Bruyère’s Kevin Pottie driving the development of homeless health guidelines
In November, the Inner City Health Associates (ICHA) and the Homeless Health Evidence Team at Bruyère hosted a Homeless Health Summit in Toronto. Researchers, public health experts, primary care practitioners, medical students, residents, and people with lived experience of homelessness gathered from across Canada to discuss how evidence should influence the way care is delivered to homeless across the country.
“Everything discussed at this summit is based on evidence, whether that means evidence gathered through research, or through lived experience,” explained Dr. Kevin Pottie, a clinician and investigator at Bruyère, and one of the lead organizers for the event. “We want evidence to be the foundation for the homeless health guidelines we’ll be proposing in a couple of months.”
The summit was made up of expert panels and speeches that explored the different challenges facing homeless health in Canada.
Panelists Terry Hannigan and Dawnmarie Harriott, both formerly homeless, provided valuable insight based on their lived experiences. They gave pointers on how physicians can foster nurturing relationships with patients without a home—highlighting the importance of maintaining eye contact and engaging in active listening. They also advised physicians to monitor the patient’s mental health—especially since poor mental health can easily go undetected.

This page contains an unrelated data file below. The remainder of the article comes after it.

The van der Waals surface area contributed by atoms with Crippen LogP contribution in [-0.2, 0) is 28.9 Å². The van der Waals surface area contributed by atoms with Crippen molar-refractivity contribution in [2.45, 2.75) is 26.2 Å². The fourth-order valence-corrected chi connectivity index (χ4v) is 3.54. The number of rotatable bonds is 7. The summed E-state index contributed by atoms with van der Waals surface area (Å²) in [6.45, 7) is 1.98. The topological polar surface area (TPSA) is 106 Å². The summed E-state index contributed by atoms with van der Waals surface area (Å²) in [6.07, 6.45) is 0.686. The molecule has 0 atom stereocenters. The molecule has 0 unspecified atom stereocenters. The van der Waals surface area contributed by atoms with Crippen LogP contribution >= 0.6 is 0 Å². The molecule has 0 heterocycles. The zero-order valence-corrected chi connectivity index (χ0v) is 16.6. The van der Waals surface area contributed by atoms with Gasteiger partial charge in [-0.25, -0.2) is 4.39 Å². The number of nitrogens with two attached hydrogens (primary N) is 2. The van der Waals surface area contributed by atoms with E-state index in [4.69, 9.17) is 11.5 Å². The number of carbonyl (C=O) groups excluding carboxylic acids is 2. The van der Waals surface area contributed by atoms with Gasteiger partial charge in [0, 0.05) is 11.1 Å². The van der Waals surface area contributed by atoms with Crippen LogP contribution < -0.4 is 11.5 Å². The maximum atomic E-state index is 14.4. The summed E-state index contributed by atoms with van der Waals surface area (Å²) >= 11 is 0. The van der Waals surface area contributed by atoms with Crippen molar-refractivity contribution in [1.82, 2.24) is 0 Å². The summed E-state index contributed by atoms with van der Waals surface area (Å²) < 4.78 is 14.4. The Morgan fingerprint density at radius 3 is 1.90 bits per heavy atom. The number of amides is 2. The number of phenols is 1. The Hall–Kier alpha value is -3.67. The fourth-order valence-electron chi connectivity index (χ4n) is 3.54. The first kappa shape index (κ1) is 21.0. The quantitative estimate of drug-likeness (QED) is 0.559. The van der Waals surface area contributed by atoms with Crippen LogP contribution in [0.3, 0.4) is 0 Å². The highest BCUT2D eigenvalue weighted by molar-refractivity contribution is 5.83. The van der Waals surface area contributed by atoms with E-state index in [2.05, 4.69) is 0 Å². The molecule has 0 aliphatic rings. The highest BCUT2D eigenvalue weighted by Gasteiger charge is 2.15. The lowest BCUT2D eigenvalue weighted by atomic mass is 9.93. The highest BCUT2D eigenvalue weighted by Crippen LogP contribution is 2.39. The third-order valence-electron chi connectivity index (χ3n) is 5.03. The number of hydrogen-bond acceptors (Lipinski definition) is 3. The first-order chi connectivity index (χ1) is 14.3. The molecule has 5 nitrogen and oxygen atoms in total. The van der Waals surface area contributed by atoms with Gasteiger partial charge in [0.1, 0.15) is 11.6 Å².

Students Victoire Kpadé, Jean Wang, and Syeda Shanza Hashmi discussed the role of young people in homeless health care. Victoire, a first-year medical student at McGill University, called on universities to give students more opportunities to engage with disadvantaged populations and individuals with lived homeless experience. Jean pointed out stereotypes that are typically associated with homeless youth, and how this group should be considered separately as they have their own unique paths and challenges. Syeda highlighted the power of young people to invoke change through advocacy within their academic departments and communities.
The summit represents a significant step in the development of homeless health guidelines. “It’s going to take more than just doctors to make this work,” said Kevin. “We have a solution. Now we need everyone on board to put it in action.”